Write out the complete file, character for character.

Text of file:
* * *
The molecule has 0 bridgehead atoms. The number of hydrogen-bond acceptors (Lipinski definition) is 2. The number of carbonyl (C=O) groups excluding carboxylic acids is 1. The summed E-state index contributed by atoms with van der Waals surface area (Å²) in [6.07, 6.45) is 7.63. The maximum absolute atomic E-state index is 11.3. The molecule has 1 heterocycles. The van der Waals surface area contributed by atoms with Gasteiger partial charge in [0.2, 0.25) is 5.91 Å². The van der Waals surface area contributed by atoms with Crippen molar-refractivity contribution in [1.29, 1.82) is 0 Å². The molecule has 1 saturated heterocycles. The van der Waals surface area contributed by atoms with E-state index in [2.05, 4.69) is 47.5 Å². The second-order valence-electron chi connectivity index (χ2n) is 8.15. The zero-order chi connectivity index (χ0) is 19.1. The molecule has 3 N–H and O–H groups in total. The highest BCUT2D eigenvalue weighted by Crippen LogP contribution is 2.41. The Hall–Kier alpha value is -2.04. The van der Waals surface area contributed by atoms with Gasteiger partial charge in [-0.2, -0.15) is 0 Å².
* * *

The molecule has 0 bridgehead atoms. The number of hydrogen-bond acceptors (Lipinski definition) is 2. The number of carbonyl (C=O) groups excluding carboxylic acids is 1. The summed E-state index contributed by atoms with van der Waals surface area (Å²) in [6.07, 6.45) is 7.63. The maximum absolute atomic E-state index is 11.3. The molecule has 1 heterocycles. The van der Waals surface area contributed by atoms with Gasteiger partial charge in [0.2, 0.25) is 5.91 Å². The van der Waals surface area contributed by atoms with Crippen molar-refractivity contribution in [1.29, 1.82) is 0 Å². The molecule has 1 saturated heterocycles. The van der Waals surface area contributed by atoms with E-state index in [2.05, 4.69) is 47.5 Å². The second-order valence-electron chi connectivity index (χ2n) is 8.15. The zero-order chi connectivity index (χ0) is 19.1. The molecule has 3 N–H and O–H groups in total. The highest BCUT2D eigenvalue weighted by Crippen LogP contribution is 2.41. The Hall–Kier alpha value is -2.04. The van der Waals surface area contributed by atoms with Gasteiger partial charge in [-0.2, -0.15) is 0 Å².